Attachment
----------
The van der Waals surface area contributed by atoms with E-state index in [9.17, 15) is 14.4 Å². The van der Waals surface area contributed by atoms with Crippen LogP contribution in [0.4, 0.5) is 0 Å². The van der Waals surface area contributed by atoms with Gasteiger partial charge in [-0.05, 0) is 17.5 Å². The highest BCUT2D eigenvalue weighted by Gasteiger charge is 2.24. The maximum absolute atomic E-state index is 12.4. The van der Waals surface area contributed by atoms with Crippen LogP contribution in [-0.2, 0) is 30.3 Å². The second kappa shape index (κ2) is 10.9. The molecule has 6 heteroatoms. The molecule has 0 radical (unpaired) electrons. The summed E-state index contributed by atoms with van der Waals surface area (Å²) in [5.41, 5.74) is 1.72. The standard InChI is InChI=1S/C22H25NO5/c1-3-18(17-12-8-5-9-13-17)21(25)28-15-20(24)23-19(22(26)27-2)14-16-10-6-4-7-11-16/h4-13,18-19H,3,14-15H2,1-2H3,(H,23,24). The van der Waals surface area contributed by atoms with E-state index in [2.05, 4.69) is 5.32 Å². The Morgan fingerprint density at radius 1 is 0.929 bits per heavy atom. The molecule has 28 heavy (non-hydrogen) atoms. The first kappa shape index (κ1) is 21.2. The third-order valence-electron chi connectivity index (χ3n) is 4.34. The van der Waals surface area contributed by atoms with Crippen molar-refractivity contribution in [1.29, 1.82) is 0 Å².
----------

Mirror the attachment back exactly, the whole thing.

The van der Waals surface area contributed by atoms with E-state index in [9.17, 15) is 14.4 Å². The van der Waals surface area contributed by atoms with Crippen LogP contribution in [0.4, 0.5) is 0 Å². The van der Waals surface area contributed by atoms with Gasteiger partial charge in [-0.05, 0) is 17.5 Å². The highest BCUT2D eigenvalue weighted by Gasteiger charge is 2.24. The maximum absolute atomic E-state index is 12.4. The van der Waals surface area contributed by atoms with Crippen LogP contribution in [-0.2, 0) is 30.3 Å². The second kappa shape index (κ2) is 10.9. The molecule has 6 heteroatoms. The molecule has 0 radical (unpaired) electrons. The summed E-state index contributed by atoms with van der Waals surface area (Å²) in [5.41, 5.74) is 1.72. The standard InChI is InChI=1S/C22H25NO5/c1-3-18(17-12-8-5-9-13-17)21(25)28-15-20(24)23-19(22(26)27-2)14-16-10-6-4-7-11-16/h4-13,18-19H,3,14-15H2,1-2H3,(H,23,24). The van der Waals surface area contributed by atoms with E-state index in [2.05, 4.69) is 5.32 Å². The Morgan fingerprint density at radius 1 is 0.929 bits per heavy atom. The molecule has 28 heavy (non-hydrogen) atoms. The first kappa shape index (κ1) is 21.2. The third-order valence-electron chi connectivity index (χ3n) is 4.34. The van der Waals surface area contributed by atoms with Crippen molar-refractivity contribution in [1.29, 1.82) is 0 Å².